For Most a Change of Lifestyle is Nothing More Than a Dream


You’ve spent years of your life working hard to pay the bills, keep food on the table and raise a family. You’re also enjoying a decent return on the investments you made a few years back. Easy Street may not be around the corner quite yet but it’s getting closer. You can feel it, almost taste it. Yet the rat race has taken its toll. You know it has. Explains the bad tempers and high blood pressure. So maybe it’s time for a change of lifestyle?

First things first, you’re not alone. Thousands of Americans feel exactly as you do, every single day, often when they’re stuck in traffic jams on the way to work. That’s when the mind-numbing grind of the daily commute can really hit home, with a vengeance. So where would you move to, the other side of the country or half-way around the world? Many Americans have plumped for the Middle East with its famous, laid-back lifestyle. Do tomorrow what you can do today sounds about right. Its the sort of attitude that resonates. So just how good is personal banking in Oman? Is it easy to buy a home in Dubai in the United Arab Emirates? Do they have broadband in Bahrain?

Once started, the questions never seem to end. The answers, by the way, are very good, easy if you’ve got the cash, and yes, in that order! Oman is characterised by contrasts with wild mountain peaks and thousands of miles of rugged empty coastline to explore. And don’t forget the wadis,  dried up riverbeds found in the mountain valleys.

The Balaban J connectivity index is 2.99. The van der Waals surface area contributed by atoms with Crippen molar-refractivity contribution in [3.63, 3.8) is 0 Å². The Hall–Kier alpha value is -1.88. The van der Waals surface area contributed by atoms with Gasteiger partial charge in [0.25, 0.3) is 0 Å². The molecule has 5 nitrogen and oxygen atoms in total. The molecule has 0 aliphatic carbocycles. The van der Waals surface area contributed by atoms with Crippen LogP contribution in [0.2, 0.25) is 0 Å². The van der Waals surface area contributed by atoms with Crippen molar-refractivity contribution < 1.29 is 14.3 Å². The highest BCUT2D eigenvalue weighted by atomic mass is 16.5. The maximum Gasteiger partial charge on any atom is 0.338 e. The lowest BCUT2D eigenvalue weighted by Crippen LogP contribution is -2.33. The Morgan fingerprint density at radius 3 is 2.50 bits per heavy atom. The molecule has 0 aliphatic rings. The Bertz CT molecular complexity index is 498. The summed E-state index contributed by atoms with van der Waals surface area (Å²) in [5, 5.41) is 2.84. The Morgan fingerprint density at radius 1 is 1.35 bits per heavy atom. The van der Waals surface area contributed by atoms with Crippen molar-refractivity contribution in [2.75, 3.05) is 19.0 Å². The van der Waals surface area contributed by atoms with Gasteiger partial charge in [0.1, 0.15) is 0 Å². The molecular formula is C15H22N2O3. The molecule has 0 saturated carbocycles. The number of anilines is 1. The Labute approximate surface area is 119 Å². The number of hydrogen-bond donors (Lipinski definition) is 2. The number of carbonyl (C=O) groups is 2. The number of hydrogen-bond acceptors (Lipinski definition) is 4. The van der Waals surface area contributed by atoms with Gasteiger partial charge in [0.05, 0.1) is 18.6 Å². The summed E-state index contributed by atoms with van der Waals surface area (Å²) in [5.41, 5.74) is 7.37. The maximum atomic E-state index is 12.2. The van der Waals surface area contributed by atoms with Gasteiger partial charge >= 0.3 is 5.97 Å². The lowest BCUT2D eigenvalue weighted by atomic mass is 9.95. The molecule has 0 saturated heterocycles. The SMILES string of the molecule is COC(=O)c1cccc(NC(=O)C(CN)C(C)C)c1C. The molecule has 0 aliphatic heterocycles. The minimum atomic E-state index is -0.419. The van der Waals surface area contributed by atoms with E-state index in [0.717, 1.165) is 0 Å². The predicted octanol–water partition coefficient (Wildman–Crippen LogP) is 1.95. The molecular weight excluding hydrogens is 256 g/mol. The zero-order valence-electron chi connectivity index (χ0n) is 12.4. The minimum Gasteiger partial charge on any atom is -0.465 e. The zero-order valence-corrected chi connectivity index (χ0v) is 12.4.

Wadis come into their own after heavy rains, says Oman’s Ministry of Information, when the rivers start running again and the vegetation is restored. However, some wadis have year-round running water, with deep, cool pools in which it is quite safe to swim if the currents are slow. On the whole, wadis are only accessible with a four-wheel drive vehicle, as the terrain can be extremely bumpy. Wadis are green, lush oases of palm trees, grasses, and flowering shrubs.

Beautiful. A million miles away from the pressures of deadlines, uncaring bosses and worries over whether or not you’ll still have a job to go to the next day. So what about Dubai? It’s a dynamic, growing global city, a business and cultural hub which draws expatriates like the proverbial magnet. Frenetic describes it well. Fortunes can be made there. High salaries are paid to expatriates, including many Americans, who have the expertise the country badly needs. Many homes are simply bought with cold hard cash on the table and not by means of mortgages, such is the money floating around the city.

Yes, Dubai is an incredibly exciting city, no doubt about it, but you’d probably be exchanging your present lifestyle for a similar one there. Hey, maybe a change is as good as a rest? Then there’s Bahrain, small in size but well connected in terms of banking and finance generally. It also has one of the highest online usage rates in the Middle East. So keeping in touch with friends and family back home would not be a problem at all.

The Middle East may not be everyone’s idea of the ideal escape from the ravages of life here in the West. Yet, thousands of Americans live and work there, enjoying the sort of lifestyle most of us can only but imagine. They actually live the dream. The rest of us merely dream about living the dream. And that, sadly, is the difference.

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